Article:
The ego is an entity on its own, incomparable, Anirvachaniya. 

It identifies with the equipment to create joy.   Ego therefore is also known as Anadamaya kosa. 

It is always trying to do something related to Ananada and the more we observe this, we will realize that it is all unreal/mithya. 

The thing in the center is life. From living to life is to go from the sheaths to the center. Life= Brahman, Atman, Sat Chit Ananda. 

Life is simply Being! In Being, there is no movement, or change or any effort. Being is philosophically not a verb. 

To Be, we have to do nothing. As soon as we do something, that is Becoming.

Lesson 12: The focus of this lesson is Antah Karana Sadhana. We do not live in the outer world, we live in our inner world because all our experiences arise from what is inside of us, not the objects in the outer world. 

Our inner world is made up of the Antah (inner)  Karana (doer) and the antah karana is made up of four parts.

From least powerful (memory) to most powerful (mind). 

More powerful is the intellect that can decide for the mind. The most powerful which is not an equipment is the ego. 

The ego identifies with all of these. Since we live in the Antah Karana, we need to work on it so that it becomes more aligned with joy. 

There are three Sadhanas that we can engage in: Shravana (of the Shruti, Veda and Vedanta), if you need it next Sadhana would be Manana (facilitated by Yukti, rational way of thinking) and the next Sadhana if you need it would be nidhishyasana (Dhyana, to be facilitated by Anubhuti or experience). 

These three should be aligned so that it can be easily internalized.

Shruti: Purpose of Shravana is that we feel what Vedanta is teaching is Brahma Atma aikya (Tat Tvam Asi).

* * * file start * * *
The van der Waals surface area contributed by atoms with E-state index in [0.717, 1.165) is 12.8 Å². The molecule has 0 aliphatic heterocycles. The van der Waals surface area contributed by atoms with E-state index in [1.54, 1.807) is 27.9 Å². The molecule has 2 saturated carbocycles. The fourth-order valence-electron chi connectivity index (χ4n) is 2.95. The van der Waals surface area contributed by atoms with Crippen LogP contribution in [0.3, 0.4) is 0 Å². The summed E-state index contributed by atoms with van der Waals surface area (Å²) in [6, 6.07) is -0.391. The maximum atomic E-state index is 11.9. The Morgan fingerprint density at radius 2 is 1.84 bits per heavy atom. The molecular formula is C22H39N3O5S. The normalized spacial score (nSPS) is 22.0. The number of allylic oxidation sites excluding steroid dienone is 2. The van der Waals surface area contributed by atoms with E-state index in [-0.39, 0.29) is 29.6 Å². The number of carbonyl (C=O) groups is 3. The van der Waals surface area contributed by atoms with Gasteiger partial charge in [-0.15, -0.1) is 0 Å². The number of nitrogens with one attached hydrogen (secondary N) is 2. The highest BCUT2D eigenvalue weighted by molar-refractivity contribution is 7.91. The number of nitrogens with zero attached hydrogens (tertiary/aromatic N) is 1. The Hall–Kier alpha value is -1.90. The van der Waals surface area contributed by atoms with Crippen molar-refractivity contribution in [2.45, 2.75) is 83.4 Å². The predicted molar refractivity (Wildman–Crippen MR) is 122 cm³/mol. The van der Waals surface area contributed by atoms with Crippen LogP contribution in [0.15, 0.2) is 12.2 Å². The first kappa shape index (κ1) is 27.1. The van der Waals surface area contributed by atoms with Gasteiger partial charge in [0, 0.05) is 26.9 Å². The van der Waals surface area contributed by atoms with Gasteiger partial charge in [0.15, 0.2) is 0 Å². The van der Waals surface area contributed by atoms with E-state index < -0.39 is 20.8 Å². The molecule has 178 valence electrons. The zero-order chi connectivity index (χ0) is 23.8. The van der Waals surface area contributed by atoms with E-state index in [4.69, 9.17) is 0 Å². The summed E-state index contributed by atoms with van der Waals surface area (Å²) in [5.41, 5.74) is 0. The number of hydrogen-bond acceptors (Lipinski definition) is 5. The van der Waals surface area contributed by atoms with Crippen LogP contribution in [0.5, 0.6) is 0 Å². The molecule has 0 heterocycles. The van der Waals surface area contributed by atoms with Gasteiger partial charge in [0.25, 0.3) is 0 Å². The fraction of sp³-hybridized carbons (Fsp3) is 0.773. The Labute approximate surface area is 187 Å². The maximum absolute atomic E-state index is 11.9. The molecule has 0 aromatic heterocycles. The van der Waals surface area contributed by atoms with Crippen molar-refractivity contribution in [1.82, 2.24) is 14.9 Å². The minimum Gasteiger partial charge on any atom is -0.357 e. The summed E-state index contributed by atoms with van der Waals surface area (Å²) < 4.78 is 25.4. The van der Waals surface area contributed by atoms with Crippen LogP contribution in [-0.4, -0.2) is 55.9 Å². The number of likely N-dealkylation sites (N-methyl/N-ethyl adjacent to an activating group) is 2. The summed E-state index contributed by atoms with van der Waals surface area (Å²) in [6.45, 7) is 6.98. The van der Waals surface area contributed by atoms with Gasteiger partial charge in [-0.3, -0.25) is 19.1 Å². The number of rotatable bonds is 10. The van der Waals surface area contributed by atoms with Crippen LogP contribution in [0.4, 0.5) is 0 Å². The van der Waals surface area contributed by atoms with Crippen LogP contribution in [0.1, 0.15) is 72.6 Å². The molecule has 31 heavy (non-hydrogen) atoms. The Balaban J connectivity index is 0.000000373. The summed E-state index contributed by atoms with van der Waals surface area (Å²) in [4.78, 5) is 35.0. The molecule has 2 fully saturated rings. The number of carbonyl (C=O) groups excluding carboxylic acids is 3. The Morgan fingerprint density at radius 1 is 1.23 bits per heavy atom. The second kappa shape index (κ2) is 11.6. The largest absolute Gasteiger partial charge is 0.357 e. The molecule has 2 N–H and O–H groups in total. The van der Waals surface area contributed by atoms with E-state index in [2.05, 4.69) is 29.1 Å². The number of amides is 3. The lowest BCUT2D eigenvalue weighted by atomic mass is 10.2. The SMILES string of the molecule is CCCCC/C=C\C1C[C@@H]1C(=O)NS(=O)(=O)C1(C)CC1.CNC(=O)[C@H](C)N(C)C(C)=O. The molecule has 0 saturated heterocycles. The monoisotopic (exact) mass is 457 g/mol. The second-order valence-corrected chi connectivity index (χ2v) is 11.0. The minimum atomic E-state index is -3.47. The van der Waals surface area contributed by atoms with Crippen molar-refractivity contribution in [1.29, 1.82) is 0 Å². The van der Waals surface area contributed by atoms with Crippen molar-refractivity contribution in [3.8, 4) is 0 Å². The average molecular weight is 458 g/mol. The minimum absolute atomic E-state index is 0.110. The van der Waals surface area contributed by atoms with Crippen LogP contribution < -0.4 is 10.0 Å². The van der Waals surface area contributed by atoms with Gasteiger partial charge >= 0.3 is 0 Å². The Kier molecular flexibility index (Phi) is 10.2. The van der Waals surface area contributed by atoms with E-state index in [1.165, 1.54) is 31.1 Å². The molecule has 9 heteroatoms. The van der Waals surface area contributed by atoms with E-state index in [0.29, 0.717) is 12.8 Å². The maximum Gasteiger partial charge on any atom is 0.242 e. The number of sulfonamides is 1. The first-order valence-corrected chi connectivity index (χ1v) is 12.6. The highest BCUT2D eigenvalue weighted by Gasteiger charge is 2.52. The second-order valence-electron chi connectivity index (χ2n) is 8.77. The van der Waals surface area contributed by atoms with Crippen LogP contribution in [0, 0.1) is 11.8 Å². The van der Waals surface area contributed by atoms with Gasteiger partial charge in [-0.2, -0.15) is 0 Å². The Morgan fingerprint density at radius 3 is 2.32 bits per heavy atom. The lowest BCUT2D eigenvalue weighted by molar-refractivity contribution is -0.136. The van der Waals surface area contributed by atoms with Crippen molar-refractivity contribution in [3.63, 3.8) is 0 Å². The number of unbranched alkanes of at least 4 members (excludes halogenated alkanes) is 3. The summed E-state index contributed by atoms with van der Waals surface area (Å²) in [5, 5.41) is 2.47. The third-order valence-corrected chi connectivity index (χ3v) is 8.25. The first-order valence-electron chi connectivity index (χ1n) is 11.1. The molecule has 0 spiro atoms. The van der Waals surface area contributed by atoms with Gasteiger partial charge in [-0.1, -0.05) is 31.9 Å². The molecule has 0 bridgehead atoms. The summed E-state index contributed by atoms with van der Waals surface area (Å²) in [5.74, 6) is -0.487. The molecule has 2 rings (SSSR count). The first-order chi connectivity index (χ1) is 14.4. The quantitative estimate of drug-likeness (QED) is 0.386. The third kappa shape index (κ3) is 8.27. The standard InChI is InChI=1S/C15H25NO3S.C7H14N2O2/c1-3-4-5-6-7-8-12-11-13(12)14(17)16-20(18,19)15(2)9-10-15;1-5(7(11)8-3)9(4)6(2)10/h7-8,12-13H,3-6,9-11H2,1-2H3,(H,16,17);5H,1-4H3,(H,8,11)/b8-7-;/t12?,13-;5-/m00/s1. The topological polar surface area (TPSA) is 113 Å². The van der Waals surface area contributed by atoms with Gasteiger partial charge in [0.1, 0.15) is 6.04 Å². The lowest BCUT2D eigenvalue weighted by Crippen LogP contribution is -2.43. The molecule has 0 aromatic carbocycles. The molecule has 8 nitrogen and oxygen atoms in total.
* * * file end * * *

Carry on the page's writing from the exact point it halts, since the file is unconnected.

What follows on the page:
If there is no clarity after listening, then more active listening is needed. 

Why do we not feel this message that we have heard several times? Why don’t we transform?

Mantra for this week is from Taittreya Upanishad (3: 1: 2):

Tam ha uvacha: To him was said

Yatah vay Imani bhutani jayante: that from which all beings are born

Yena jatani jeevanti: that by which all beings exist

Yat prayanti avi sam vishanti: that into which all beings end/merge

Tat vijignasa svat: you should thrive to know that

Tat Brahma iti: that is infinite

Sah tapah atapyata: Then rishi Bhrigu went to do tapa and then came back to Deva Varuna

Student is Rishi Bhrigu and the teacher is Deva Varuna. The student is asking the teacher how he can experience Brahman. 

The second valli of Taittreya Upanishad is called Brahmananda. The second valli of this Upanishad is about shravana and the third valli is about manana. 

This is why Deva Varuna is teaching the student such that the student has to reflect on what he has heard to remove all doubts. 

After reflection, rishi Bhrigu returns to the teacher and shares that he thinks that Brahman is food.  

All beings come from food, they exist on food and become food at the end. 

Since this reflection of the student is incomplete, Deva Varuna continues to guide him. 

In summary, the first half of the lesson is trying to guide us to the importance of manana (reflection).